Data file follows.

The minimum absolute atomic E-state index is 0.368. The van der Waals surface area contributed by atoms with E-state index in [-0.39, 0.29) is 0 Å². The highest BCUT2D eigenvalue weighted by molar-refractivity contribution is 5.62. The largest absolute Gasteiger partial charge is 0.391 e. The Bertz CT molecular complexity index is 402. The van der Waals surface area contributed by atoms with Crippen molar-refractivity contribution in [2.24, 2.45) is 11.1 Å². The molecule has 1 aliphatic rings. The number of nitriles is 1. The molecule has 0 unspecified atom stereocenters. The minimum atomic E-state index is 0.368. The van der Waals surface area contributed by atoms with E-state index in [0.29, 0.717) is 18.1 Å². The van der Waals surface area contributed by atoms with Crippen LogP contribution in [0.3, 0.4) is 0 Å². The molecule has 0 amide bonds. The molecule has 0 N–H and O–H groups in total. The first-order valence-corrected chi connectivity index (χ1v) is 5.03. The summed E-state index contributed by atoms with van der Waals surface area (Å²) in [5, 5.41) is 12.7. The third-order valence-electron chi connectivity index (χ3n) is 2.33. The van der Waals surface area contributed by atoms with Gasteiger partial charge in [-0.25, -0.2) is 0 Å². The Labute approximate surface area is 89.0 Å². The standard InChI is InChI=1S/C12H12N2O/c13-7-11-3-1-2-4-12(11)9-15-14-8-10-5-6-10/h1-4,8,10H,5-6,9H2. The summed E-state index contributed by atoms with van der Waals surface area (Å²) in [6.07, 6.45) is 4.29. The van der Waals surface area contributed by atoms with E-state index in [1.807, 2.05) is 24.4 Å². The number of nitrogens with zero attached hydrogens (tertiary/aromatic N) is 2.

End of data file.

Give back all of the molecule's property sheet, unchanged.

The minimum absolute atomic E-state index is 0.368. The van der Waals surface area contributed by atoms with E-state index in [-0.39, 0.29) is 0 Å². The highest BCUT2D eigenvalue weighted by molar-refractivity contribution is 5.62. The largest absolute Gasteiger partial charge is 0.391 e. The Bertz CT molecular complexity index is 402. The van der Waals surface area contributed by atoms with Crippen molar-refractivity contribution in [2.24, 2.45) is 11.1 Å². The molecule has 1 aliphatic rings. The number of nitriles is 1. The molecule has 0 unspecified atom stereocenters. The minimum atomic E-state index is 0.368. The van der Waals surface area contributed by atoms with E-state index in [0.29, 0.717) is 18.1 Å². The van der Waals surface area contributed by atoms with Crippen LogP contribution in [0.3, 0.4) is 0 Å². The molecule has 0 amide bonds. The molecule has 0 N–H and O–H groups in total. The first-order valence-corrected chi connectivity index (χ1v) is 5.03. The summed E-state index contributed by atoms with van der Waals surface area (Å²) in [5, 5.41) is 12.7. The third-order valence-electron chi connectivity index (χ3n) is 2.33. The van der Waals surface area contributed by atoms with Gasteiger partial charge in [-0.25, -0.2) is 0 Å². The Labute approximate surface area is 89.0 Å². The standard InChI is InChI=1S/C12H12N2O/c13-7-11-3-1-2-4-12(11)9-15-14-8-10-5-6-10/h1-4,8,10H,5-6,9H2. The summed E-state index contributed by atoms with van der Waals surface area (Å²) in [6.07, 6.45) is 4.29. The van der Waals surface area contributed by atoms with E-state index in [1.807, 2.05) is 24.4 Å². The number of nitrogens with zero attached hydrogens (tertiary/aromatic N) is 2.